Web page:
‘Quebec Plan Will Not Help Newcomers’

Quebec's Coalition government makes good on promise to cut immigration
Coalition Avenir Quebec MNA Simon Jolin-Barrette responds to reporters questions on Tuesday, October 9, 2018 at the legislature in Quebec City. The new Coalition Avenir Quebec government says it will cut immigration to the province by roughly 20 cent next year. THE CANADIAN PRESS/Jacques Boissinot

MONTREAL: A Quebec think tank says the province’s plan to cut immigration levels is misguided and will not accomplish its intended goal of better integrating newcomers.

The Institut de recherche et d’informations socio-economiques published a study concluding from publicly available data that immigrants are faring better in Quebec than the government claims.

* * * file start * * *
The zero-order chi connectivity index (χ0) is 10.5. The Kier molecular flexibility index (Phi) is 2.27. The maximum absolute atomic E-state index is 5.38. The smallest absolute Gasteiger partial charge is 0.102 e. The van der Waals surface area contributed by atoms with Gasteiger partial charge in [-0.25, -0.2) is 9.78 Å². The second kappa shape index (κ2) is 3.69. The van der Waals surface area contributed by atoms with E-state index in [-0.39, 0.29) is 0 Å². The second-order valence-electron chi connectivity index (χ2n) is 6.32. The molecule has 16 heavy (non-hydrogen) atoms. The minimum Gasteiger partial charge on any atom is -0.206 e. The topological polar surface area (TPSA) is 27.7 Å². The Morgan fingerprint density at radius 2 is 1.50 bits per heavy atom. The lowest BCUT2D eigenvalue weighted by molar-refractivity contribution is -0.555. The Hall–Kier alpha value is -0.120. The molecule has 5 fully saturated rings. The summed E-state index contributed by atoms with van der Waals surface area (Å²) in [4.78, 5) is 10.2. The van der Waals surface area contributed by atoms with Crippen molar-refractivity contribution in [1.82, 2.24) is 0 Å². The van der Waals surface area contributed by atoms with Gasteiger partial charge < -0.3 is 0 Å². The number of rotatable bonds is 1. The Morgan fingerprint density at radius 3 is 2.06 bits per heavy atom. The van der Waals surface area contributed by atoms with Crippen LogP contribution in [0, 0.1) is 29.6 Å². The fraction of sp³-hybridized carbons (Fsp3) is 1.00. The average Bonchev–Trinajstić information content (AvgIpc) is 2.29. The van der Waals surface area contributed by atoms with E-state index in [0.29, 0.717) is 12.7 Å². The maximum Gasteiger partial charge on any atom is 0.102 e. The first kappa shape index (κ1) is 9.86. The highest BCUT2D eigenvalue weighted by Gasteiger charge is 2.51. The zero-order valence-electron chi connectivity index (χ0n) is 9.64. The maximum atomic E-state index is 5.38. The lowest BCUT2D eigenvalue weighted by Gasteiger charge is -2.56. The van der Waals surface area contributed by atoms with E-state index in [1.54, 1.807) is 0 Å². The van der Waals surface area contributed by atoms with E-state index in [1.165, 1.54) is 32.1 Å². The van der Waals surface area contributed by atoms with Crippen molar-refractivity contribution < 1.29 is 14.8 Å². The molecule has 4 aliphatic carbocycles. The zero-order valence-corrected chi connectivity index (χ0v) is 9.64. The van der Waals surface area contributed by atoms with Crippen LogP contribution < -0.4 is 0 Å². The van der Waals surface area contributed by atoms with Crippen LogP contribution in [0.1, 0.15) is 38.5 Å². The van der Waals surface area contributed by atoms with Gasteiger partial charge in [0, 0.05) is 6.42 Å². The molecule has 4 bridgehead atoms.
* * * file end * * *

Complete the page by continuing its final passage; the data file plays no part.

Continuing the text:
Researcher Julia Posca says the employment rate among immigrants has risen steadily over the past decade, and almost 60 per cent of immigrants in Quebec are fluent in French.

While Posca says the employment rate for immigrants still lags behind that of the general population, part of that is attribute able to how the province recognizes experience and education.

Photo François Legault

The institute says it is in favour of maintaining 50,000 as the number of immigrants accepted annually by the province, citing the province’s aging population as one factor. The government plans to reduce immigration to about 40,000 this year.

Quebec Immigration MinisterSimon Jolin-Barrette tabled Bill9 in February, to overhaul the system for selecting new comers and allow it to be more selective.